Like Christ, we are condemned to suffer and to die because of sin. He suffers willingly and innocently; we suffer, in the beginning at least, unwillingly and guilty.
If we suffer as unwilling criminals to the end, we will die a criminal’s death. If we learn to suffer willingly as Christ did, and take encouragement from His way, we will suffer and die as He did, with merit and victory, a redeeming death that brings life to ourselves and to others.
If the death of Christ is our victory and example, if His moment of ultimate defeat is our supreme triumph, then His falls, the moments of greatest discouragement on His holy way, should be our encouragement in the face of obstacles.
Christ did not have to fall on the way to Golgotha. He willed to fall in order to teach us. Some mystics number the falls of Christ at seven, each one a reparation for the seven capital vices. The traditional fourteen Stations of the Cross number his falls at three, and it is upon these three falls that I wish to devote this brief meditation.
Consider before we begin the parable of the sower. If we confront the place sin still has in many of our lives, it is easy to look at the parable of the sower and become discouraged, or even to despair. For some of us, we see how from the earliest years of our free choice, in spite of the grace of holy Baptism in our infancy, we have chosen against God. Surely we are the path on which the Word falls and is devoured at once.
Others see their pristine fervor diminished, perhaps after a significant life change or trauma, and have fallen into sinful habits. Are these not the rocky ground?
Still others see how they were led from the path by sinful companions, and have had the grace of God choked out of their souls by bad companions. How can these friends be anything but the thorns that choke the Word?
Few indeed are those souls who can look honestly at their own lives in Christ and find no reason to doubt that they are the good soil.
But the Way of the Cross is our way, as well, and the falls of Christ, if we let them image for us our spiritual stumblings and failures, illuminate this parable and impart unquenchable hope amidst the darkest moments of self-doubt and despair.
Christ falls the first time immediately after He has taken up His Cross. He has barely touched the wood or begun the long walk up the hill when He collapses under its weight. Many of us fall so soon after we commit to taking up our own crosses. Perhaps we fall into the same sin we have just confessed, or fail to persevere in a regimen of prayer just a week or two after we have begun. It is perhaps for us, when we are surprised by the weight of our new crosses, that Christ fell this first time. Christ, on His way to rise from the dead, rises from this initial fall. We, too, are invited to rise with Him once more and follow Him more earnestly, and more cannily, to our resurrection.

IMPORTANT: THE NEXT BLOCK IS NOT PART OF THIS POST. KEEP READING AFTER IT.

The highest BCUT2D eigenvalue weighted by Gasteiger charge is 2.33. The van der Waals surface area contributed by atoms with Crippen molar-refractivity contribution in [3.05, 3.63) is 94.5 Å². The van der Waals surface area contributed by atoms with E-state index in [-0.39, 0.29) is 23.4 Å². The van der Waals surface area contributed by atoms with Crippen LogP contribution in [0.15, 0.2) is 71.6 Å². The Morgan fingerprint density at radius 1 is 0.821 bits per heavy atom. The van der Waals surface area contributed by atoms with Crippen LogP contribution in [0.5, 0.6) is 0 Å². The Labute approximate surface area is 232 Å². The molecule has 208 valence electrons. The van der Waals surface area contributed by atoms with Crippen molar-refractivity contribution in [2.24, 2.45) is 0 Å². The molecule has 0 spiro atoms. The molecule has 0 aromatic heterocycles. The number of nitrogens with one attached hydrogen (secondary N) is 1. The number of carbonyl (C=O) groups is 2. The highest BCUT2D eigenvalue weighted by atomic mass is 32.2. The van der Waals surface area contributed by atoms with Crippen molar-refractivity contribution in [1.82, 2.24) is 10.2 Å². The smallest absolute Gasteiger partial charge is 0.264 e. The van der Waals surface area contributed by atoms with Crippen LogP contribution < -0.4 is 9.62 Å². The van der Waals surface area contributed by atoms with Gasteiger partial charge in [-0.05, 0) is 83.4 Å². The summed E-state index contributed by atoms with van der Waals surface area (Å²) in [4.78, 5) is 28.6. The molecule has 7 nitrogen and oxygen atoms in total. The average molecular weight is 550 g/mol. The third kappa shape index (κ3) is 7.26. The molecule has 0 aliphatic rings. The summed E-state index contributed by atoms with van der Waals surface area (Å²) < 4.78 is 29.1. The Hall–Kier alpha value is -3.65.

It is after this fall that Christ is afforded three comforts on the way to the Cross. First, He meets His Mother. While she is herself immediately our help and our refuge, she also depicts for us those whom we love that God has placed in our lives to help us bear our sufferings. And since Christ could not help Himself carry His Cross, Simon was compelled to carry the Cross with Jesus, so that we might know that crosses were not meant to be carried alone, and so that we would always seek the help of Christ Himself, who is to us as Simon was to Him.
Then, as he walks, Veronica removes her own veil and wipes the sweat and blood from His face. She unveiled a heart overflowing with love and compassion for Christ, and willing to give whatever she could to assist Him.
And yet, immediately after these three comforts and helps, Christ falls once more. How often do we set off eagerly and over-confidently after some moment of great consolation and religious enthusiasm, the seed apparently springing up at once, only to find ourselves so soon in perhaps a worse place than before, its roots not penetrating very deep? How often do we ask for and trust in the help of Christ, only to fall again? Lest we doubt that He does help us, or let our moments of encouragement become occasions for despair, Christ allowed Himself to fall at this point, so that He, rising once more from this fall, might invite all of those who have fallen in their moment of greatest consolation to rise with Him and once more to follow His way.
Finally, Christ meets the weeping women, who do not perceive that He carries this Cross for them. Seeing them, Jesus is saddened. Immediately He falls. But His resolve was not choked off by this pitiful sight. He rises again amidst the thorns and carries on. We too, though we are discouraged by those around us, who cannot understand our sufferings or lend us any aid, are invited to rise.
In the face of these consoling falls of Christ, who, then, is condemned in the parable?
No one but those who refuse to rise again with him, who let themselves become the barren path, the rocky ground, or surrounded by choking weeds.
Any sin can be forgiven except the sin against the Spirit; the sin that denies the power of God to forgive, to quicken, and to restore what has been lost. Christ rises from His falls, just as He rises from death, that we might have hope and faith enough to rise from ours.